Kristen Valdes said her daughter Bailey was born with a significant autoimmune condition, but that it took seven years and her daughter’s near-death experience to get the correct diagnosis. Bailey nearly died after she was prescribed medication for a sinus infection that was adverse to her autoimmune disorder. The almost fatal event could have been avoided had interoperability allowed physicians to see the entire medical record of her daughter’s care, Valdes said. Valdes advocated for seven years for an appropriate diagnosis. Along the way, there were breakdowns in communication, countless misdiagnoses, costly repeated procedures and diagnoses based on limited and siloed health data.
Sitting in a specialist’s EHR the day a pediatrician prescribed a sinus medication contraindicated to Bailey’s specific disease, was the correct diagnosis for Bailey’s autoimmune condition. The specialist’s EHR file had no connectivity to the pediatrician’s office. “She nearly died. That could have been completely avoided had we had interoperability,” said Valdes during the HIMSS20 Digital session, “From Healthcare Executive – to Caregiver – to Entrepreneur.” Medical error is the third-leading cause of death in the U.S., after heart disease and cancer.
It was especially frustrating to Valdes because she worked in the healthcare industry. She said she helped to build one of the first private Medicare Advantage plans for a company that was eventually acquired by UnitedHealthcare. She became an executive for the nation’s largest insurer and helped UnitedHealth Group’s Optum scale key technical aspects of the program. But her daughter’s experience inspired Valdes in 2015 to launch b.well Connected Health, a company that aggregates medical data fragmented in the various corners of a patient’s health record.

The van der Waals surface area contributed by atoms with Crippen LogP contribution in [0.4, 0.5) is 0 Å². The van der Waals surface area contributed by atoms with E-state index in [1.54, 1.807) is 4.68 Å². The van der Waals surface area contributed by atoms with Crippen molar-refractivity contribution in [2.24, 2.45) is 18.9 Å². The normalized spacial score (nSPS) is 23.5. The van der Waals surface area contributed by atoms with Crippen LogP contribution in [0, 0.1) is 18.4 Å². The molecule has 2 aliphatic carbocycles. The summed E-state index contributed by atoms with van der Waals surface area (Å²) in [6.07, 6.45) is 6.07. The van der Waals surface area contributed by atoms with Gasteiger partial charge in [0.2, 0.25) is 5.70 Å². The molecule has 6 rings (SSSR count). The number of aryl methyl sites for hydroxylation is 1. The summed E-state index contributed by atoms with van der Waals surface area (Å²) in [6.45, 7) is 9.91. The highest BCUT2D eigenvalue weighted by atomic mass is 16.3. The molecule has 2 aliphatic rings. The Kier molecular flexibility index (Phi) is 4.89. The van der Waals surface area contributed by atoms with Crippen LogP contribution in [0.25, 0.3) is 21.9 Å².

The platform, which she said was among the first of its kind, allows patients to sync their medical information so they can make better decisions. Healthcare has been slower to digitize than other industries. When it began catching up, it was not well executed, Valdes said. “We took really poorly-designed workflows, and we put them in an app, and we expected consumers to come use them,” Valdes said about the first attempts at digitizing medicine.
Today’s healthcare industry is now vastly digitized, especially with the growth in telemedicine seen during the ongoing coronavirus pandemic. However, the industry still lacks connectivity, requiring patients to piece together a health plan on their own as they navigate a different portal for each medical office they visit. “My daughter has 17 patient portals, none of which talk to one another or house her correct medical record,” Valdes said. “This can lead to errors.”
Valdes said the possibility for advancements in connectivity grew with the 2016 passage of the 21st Century Cures Act, which she called the “sentinel event in healthcare that no one saw coming.” The act required health information technology developers publish application programming interfaces (APIs) that allow health information to be accessed and exchanged without special effort.
Valdes said the law has led to efforts to standardize data sharing so healthcare is more easily streamlined for patients. She said interoperability can help patients direct their own healthcare experience, allowing them to see alternative prescriptions or the most convenient pharmacy for pickup. She said it can also help fill gaps that patients might not be able to identify without synchronized care.
The hope is for aggregators to also help patients receive alerts about their healthcare, including how side effects from certain prescriptions can impact their conditions, as her daughter experienced. She named her company after her daughter, whom she has called “B” since she was a child.
“Bailey is our chief inspiration officer,” Valdes said, “who reminds us every day why it’s important to empower consumers, their families and their communities with the ability to advocate for themselves and for their loved ones.” Max Sullivan is a freelance writer and reporter who, in addition to writing about healthcare, has covered business stories, municipal government, education and crime.